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March 28    Scripture

Bible Books: Malachi
The Book of Malachi in the Bible

Malachi in the Bible. Final Message to a Disobedient People. God's people are lax in their duty to God. Growing distant from God. Moral compromise. Proclamation of coming judgment. -Outline of the Books of the Bible

MALACHI [OLD TESTAMENT] [PROPHETICAL] [MINOR PROPHETS]


Book of Malachi in Wikipedia Malachi (or Malachias, מַלְאָכִי, Malʾaḫi, Ml'akh) is a book of the Hebrew Bible, written by the prophet Malachi. Possibly this is not the name of the author, since Malachi means 'my messenger' or 'my angel' in Hebrew. The last of the twelve minor prophets (canonically), the final book of the Hebrew Bible in Christian, but not Jewish tradition is commonly attributed to a prophet by the name of Malachi. Although the appellation Malachi has frequently been understood as a proper name, its Hebrew meaning is simply "My [i.e., God's] messenger" (or 'His messenger' in the Septuagint). This sobriquet occurs in the superscription at 1:1 and in 3:1, although it is highly unlikely that the word refers to the same character in both of these references. Thus, there is substantial debate regarding the identity of the author of the biblical book of Malachi. The Jewish Targum identifies Ezra (or Esdras) as the author of Malachi. St. Jerome suggests this may be because Ezra is seen as an intermediary between the prophets and the 'great synagogue'. There is, however, no historical evidence to support this claim...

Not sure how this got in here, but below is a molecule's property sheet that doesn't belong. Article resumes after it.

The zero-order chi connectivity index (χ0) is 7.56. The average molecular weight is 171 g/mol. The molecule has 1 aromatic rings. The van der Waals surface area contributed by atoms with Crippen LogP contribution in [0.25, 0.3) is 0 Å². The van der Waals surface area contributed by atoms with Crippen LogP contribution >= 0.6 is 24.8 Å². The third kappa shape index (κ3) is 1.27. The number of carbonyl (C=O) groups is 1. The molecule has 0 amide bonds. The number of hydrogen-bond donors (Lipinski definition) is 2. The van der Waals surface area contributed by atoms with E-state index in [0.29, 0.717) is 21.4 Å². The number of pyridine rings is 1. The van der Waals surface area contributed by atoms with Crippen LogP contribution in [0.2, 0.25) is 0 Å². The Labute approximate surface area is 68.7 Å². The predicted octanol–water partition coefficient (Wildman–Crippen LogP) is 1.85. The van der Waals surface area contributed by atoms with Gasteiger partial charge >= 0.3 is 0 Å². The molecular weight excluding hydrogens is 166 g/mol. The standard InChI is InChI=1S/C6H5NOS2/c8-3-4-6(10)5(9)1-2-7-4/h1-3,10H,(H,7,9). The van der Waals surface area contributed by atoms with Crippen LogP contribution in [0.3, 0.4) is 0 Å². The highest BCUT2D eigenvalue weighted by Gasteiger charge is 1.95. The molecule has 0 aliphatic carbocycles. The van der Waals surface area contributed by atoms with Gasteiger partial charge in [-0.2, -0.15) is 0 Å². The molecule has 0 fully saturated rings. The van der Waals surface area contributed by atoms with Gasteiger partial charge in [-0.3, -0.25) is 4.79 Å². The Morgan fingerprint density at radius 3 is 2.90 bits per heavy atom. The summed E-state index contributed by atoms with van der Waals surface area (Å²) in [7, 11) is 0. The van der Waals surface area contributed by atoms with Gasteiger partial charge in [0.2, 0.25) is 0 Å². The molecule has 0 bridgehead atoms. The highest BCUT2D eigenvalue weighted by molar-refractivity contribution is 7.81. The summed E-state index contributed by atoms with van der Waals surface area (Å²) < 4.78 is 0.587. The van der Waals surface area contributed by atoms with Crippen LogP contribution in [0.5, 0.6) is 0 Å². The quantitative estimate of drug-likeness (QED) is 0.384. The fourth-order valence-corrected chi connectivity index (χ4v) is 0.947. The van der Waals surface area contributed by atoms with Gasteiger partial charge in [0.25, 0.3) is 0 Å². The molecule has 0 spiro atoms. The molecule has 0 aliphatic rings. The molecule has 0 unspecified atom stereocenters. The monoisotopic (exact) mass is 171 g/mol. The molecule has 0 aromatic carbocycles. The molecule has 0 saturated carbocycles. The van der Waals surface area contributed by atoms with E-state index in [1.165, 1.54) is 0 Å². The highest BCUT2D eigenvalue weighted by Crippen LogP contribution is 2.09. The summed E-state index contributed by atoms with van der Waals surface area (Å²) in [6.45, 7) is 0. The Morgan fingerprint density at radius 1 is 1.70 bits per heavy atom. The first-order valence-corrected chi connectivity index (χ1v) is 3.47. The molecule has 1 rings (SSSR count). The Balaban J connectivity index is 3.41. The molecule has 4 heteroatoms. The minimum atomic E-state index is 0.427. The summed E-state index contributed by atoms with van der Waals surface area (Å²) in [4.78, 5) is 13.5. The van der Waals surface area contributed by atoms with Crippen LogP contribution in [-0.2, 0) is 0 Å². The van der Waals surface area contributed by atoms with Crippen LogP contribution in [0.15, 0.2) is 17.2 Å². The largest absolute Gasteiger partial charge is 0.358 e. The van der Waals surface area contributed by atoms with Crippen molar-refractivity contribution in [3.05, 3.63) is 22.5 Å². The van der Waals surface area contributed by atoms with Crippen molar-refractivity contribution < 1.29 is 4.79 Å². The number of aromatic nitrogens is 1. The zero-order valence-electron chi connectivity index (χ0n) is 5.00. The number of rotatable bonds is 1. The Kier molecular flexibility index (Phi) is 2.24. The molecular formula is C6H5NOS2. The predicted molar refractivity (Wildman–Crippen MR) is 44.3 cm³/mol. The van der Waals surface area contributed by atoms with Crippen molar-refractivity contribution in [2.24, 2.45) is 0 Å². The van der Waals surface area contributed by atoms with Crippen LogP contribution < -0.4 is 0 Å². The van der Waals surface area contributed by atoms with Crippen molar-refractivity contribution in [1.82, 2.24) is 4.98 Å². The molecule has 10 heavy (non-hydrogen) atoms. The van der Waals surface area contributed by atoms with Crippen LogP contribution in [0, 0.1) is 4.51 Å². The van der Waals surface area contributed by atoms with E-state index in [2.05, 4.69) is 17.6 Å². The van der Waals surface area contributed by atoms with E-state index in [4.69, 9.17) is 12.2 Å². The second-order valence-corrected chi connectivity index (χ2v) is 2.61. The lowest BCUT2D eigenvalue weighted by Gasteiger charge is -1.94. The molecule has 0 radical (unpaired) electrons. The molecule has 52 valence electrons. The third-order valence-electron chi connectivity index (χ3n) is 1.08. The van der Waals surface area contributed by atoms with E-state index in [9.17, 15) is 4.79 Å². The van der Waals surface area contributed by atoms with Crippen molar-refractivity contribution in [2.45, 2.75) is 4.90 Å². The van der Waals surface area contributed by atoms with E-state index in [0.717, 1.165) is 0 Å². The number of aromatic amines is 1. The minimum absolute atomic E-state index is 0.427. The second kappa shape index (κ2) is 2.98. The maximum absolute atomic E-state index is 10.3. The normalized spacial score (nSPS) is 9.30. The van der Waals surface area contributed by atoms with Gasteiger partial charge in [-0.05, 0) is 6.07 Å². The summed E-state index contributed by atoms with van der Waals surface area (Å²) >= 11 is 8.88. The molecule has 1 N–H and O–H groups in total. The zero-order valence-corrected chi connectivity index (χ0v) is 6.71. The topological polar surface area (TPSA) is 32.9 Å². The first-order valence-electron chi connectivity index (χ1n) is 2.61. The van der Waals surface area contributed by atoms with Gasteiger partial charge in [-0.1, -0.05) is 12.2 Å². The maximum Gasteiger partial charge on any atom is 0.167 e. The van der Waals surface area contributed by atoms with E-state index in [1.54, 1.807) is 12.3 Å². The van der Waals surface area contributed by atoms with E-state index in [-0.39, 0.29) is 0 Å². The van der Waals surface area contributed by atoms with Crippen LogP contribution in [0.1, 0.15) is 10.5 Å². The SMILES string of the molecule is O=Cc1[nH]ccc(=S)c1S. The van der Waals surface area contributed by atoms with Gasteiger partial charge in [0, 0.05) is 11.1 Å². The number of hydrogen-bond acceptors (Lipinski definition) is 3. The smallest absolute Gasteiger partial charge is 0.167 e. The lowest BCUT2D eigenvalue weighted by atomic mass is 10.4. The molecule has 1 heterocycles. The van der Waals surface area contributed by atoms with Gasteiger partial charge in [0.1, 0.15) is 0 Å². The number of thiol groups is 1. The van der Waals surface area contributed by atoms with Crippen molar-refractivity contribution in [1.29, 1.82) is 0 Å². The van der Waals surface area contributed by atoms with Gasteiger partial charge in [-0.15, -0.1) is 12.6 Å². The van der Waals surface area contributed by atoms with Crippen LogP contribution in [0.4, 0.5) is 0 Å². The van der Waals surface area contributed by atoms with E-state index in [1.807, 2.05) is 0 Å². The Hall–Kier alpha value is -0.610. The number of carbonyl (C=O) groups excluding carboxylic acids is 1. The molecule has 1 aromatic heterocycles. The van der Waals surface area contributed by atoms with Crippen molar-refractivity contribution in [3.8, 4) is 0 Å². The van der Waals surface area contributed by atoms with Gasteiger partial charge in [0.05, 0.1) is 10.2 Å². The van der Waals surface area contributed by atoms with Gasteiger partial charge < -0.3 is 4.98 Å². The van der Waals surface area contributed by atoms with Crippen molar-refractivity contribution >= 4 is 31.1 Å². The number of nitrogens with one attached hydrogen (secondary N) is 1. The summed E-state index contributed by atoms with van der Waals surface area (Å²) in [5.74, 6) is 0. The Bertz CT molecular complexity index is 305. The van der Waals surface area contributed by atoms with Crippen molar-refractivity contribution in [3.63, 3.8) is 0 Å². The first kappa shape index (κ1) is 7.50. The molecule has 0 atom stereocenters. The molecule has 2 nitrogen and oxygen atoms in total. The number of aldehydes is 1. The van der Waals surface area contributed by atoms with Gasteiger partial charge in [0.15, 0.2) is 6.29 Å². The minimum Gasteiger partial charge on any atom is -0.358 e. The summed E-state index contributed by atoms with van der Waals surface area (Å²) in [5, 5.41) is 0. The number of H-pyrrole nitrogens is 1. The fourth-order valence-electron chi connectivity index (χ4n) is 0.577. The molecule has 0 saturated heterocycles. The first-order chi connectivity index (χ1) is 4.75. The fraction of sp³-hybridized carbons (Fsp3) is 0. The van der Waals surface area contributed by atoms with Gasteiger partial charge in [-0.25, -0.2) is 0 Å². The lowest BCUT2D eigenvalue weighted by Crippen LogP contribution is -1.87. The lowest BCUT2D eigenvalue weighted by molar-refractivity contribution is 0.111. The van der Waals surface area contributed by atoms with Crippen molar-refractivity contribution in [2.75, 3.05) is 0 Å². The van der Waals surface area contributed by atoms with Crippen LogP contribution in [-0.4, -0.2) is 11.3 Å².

http://en.wikipedia.org/wiki/Book_of_Malachi


Chart of the Prophets of Israel and Judah God raised up certain "prophets" who were His mouthpieces. They would speak out against their sin and idolatry and would continually warn of God's judgment. Some of the prophets spoke out in the North and some in the South, but God was faithfully warning them of certain catastrophe if they would not turn to him.
http://www.bible-history.com/black-obelisk/kings-prophets.html